liberty ; in March 1675-6 writts came up to Stafford to choose their 
two members for an assemby to meet in May ; when Collo. Mason 
Capt. Brent and other gentlemen of that county invited me to stand 
a candidate ; a matter I little dreamt of, having never had inclina- 
c'ions to tamper into the precarious intrigues of Govern't. and my 
hands being full of my own business ; they press't severall cogent 
argum'ts. and I having considerable debts in the county, besides my 
plantation concerns, where (in one & th' other, I had much more 
severly suffered, than any of themselves by th' Indian disturbances 
in the summer and winter foregoing. I held it not [then] discreet to 
disoblige the rulers of it, so Collo: Mason with myself were elected 
without objection, he at time convenient went on horse back ; I 
took my sloop & the morning I arriv'd to James town after a weeks 


\-oyage, was vi^elcomed with the strange acclamations of All's Over 
Bacon is taken, having not heard at home of these Southern com'o- 
tions. other than rumors like idle tales, of one Bacon risen up in 
rebellion, no bod}^ knew for what, concerning the Indians. 

The next forenoon, tli' Assembly being met in a chamber over 
the General court & our Speaker chosen, the Govern' r sent for us 
down, where his hon'r with a pathetic emphasis made a short abrupt 
speech wherin were these words. 

' ' If they had killed my grandfather and m.}' grandmother, my 
' ' father and mother and all my friends, yet if the}- had come to treat 
"of peace, they ought to have gone in peace, and sat down. 

The two chief commanders at the aforementioned seige, who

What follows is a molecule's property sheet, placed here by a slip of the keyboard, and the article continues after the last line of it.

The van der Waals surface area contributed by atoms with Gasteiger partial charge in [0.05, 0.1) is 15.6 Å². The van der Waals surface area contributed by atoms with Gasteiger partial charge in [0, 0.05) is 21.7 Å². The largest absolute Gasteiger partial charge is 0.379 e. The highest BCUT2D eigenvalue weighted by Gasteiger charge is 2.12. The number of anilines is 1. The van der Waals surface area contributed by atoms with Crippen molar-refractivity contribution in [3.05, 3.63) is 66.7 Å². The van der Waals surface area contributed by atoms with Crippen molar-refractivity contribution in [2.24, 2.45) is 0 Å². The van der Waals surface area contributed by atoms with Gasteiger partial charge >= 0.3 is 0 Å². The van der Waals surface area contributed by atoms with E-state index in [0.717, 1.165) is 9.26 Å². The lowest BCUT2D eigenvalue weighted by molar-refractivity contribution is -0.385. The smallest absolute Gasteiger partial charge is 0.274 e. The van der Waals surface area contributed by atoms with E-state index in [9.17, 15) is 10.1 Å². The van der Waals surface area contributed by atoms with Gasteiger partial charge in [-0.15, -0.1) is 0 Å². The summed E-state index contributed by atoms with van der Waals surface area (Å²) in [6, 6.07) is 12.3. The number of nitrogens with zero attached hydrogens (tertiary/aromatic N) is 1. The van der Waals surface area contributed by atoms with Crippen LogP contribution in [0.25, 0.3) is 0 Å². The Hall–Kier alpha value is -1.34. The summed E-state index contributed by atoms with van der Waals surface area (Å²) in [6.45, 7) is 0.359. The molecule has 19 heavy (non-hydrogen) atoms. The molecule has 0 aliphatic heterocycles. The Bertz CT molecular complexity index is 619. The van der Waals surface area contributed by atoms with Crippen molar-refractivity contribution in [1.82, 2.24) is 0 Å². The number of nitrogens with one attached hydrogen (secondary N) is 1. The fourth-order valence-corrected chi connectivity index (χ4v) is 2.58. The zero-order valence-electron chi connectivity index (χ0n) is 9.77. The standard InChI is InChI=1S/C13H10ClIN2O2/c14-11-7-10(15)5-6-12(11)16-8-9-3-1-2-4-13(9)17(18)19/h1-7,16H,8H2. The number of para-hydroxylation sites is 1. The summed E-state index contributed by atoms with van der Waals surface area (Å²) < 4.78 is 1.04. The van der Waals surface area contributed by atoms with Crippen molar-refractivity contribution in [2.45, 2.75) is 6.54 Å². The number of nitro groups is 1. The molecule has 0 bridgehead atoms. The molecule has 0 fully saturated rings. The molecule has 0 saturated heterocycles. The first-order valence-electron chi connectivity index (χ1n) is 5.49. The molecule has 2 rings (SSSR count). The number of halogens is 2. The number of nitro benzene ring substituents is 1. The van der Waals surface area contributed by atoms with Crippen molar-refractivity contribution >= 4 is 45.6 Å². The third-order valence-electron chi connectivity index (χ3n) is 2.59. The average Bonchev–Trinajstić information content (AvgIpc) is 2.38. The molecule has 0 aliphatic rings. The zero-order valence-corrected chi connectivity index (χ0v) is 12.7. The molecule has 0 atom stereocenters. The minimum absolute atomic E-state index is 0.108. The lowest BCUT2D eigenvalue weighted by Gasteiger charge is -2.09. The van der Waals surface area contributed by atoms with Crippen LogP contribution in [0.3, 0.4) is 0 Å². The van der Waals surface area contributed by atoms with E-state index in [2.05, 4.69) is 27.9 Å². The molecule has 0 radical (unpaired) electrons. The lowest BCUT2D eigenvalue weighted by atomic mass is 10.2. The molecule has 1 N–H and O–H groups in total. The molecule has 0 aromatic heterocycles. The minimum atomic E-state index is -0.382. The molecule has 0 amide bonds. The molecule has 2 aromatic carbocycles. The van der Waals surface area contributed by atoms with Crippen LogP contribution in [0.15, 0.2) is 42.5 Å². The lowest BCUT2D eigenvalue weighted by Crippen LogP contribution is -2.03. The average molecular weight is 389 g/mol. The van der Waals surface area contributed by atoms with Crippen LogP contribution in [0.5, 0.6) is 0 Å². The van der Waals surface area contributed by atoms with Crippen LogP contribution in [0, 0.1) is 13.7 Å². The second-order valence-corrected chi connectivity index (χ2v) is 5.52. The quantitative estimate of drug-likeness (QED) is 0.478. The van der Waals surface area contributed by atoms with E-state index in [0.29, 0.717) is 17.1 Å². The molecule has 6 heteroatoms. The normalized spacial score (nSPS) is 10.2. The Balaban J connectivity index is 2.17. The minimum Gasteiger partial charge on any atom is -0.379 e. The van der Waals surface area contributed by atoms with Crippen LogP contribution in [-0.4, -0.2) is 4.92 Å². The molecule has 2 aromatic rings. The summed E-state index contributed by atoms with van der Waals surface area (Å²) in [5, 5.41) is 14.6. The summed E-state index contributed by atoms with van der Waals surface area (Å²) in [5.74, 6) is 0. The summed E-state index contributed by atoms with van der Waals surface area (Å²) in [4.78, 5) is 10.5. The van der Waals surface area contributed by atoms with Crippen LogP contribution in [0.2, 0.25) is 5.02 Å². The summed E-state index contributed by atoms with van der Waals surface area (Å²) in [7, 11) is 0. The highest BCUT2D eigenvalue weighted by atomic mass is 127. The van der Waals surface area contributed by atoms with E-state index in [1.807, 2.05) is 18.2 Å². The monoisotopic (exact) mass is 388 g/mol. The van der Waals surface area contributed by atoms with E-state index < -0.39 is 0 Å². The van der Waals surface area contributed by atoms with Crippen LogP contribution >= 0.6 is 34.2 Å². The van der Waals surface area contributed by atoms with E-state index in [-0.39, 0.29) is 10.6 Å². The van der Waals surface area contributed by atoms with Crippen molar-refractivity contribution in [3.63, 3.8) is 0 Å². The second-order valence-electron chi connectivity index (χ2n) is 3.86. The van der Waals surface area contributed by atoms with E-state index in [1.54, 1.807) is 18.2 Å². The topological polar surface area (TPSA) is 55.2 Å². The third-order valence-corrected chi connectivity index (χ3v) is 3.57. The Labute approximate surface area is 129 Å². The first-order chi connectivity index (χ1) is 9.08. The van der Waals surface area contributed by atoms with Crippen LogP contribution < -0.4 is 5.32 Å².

slew the ffour Indian great men, being present and part of our 

The Govern" r stood up againe and said "if there be joy in the 
" presence of the Angels over one sinner that repented, there is jo}- 
* ' now, for we have a penitent sinner come before us, call Mr. Bacon ; 
then did Mr. Bacon upon one knee at the bar deliver a sheet of paper 
confessing his crimes, and begging pardon of god the king and the 
Govern' r whereto [after short pause] he answered "God forgive 5^ou, 
I forgive j^ou, thrice repeating the same words ; when Collo. Cole 
[one of the council] said "and all that were with him, Yea, said the 
Govern' r & all that were with him, twenty or more persons being 
then in irons who were taken coming down in the same & other ves- 
sels with Mr. Bacon. 

About a minute after this the Govern' r starting up from his 
chair a third time said "Mr. Bacon ! if you will live civily but till next 
Quarter court [doubling the words] till next Quarter court. He 
promise to restore you againe to yo'r place, there pointing with his 
hand to Mr. Bacons seat, he having been of the Councill before these 
trouble, tho' he had been a very short time in Virginia but was de- 
posed by the aforesaid proclamoc'onand in the afternoon passing b}- 
the court door, in my way up to our chamber, I saw Mr. Bacon on 
his quandam seat the Govern' r & councill which seemed a marvel- 
lous indulgence to one whom he had so lately prescribed a rebell. 

The Govern' r had directed us to consider of means for security 
from th' Indian insults and to defra)' the charge &c. advising us to 
beware of two rogues amongst us, naming Laurence and Drummond 
both dwelling at James town and who were not at the Pascatawa} 

But at our entrance upon businesse, some gentlemen took this 
opportunity' to endeavour he redressing severall grievances the coun-